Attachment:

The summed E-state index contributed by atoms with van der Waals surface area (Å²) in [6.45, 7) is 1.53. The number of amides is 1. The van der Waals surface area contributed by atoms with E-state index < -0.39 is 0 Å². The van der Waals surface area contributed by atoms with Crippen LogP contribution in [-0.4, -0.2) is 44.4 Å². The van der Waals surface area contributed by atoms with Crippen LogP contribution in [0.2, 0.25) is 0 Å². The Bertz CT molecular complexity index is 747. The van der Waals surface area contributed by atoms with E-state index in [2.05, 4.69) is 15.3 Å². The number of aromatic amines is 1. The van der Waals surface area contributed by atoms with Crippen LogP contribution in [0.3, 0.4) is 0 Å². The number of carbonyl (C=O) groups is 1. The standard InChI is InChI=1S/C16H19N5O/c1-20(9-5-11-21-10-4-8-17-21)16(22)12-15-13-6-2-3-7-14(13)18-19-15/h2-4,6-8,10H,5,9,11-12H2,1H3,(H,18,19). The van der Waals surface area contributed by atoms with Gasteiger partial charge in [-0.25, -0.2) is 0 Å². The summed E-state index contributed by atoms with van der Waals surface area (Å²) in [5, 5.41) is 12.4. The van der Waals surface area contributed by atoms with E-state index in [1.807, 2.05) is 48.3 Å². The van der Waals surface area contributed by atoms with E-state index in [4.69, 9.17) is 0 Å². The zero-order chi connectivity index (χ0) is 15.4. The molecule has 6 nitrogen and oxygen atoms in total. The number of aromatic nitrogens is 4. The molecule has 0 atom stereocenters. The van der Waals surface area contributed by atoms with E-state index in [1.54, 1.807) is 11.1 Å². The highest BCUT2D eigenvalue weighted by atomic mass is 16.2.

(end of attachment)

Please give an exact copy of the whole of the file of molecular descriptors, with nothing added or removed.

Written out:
The summed E-state index contributed by atoms with van der Waals surface area (Å²) in [6.45, 7) is 1.53. The number of amides is 1. The van der Waals surface area contributed by atoms with E-state index < -0.39 is 0 Å². The van der Waals surface area contributed by atoms with Crippen LogP contribution in [-0.4, -0.2) is 44.4 Å². The van der Waals surface area contributed by atoms with Crippen LogP contribution in [0.2, 0.25) is 0 Å². The Bertz CT molecular complexity index is 747. The van der Waals surface area contributed by atoms with E-state index in [2.05, 4.69) is 15.3 Å². The number of aromatic amines is 1. The van der Waals surface area contributed by atoms with Crippen LogP contribution in [0.3, 0.4) is 0 Å². The number of carbonyl (C=O) groups is 1. The standard InChI is InChI=1S/C16H19N5O/c1-20(9-5-11-21-10-4-8-17-21)16(22)12-15-13-6-2-3-7-14(13)18-19-15/h2-4,6-8,10H,5,9,11-12H2,1H3,(H,18,19). The van der Waals surface area contributed by atoms with Gasteiger partial charge in [-0.25, -0.2) is 0 Å². The summed E-state index contributed by atoms with van der Waals surface area (Å²) in [5, 5.41) is 12.4. The van der Waals surface area contributed by atoms with E-state index in [1.807, 2.05) is 48.3 Å². The van der Waals surface area contributed by atoms with E-state index in [4.69, 9.17) is 0 Å². The zero-order chi connectivity index (χ0) is 15.4. The molecule has 6 nitrogen and oxygen atoms in total. The number of aromatic nitrogens is 4. The molecule has 0 atom stereocenters. The van der Waals surface area contributed by atoms with E-state index in [1.54, 1.807) is 11.1 Å². The highest BCUT2D eigenvalue weighted by atomic mass is 16.2.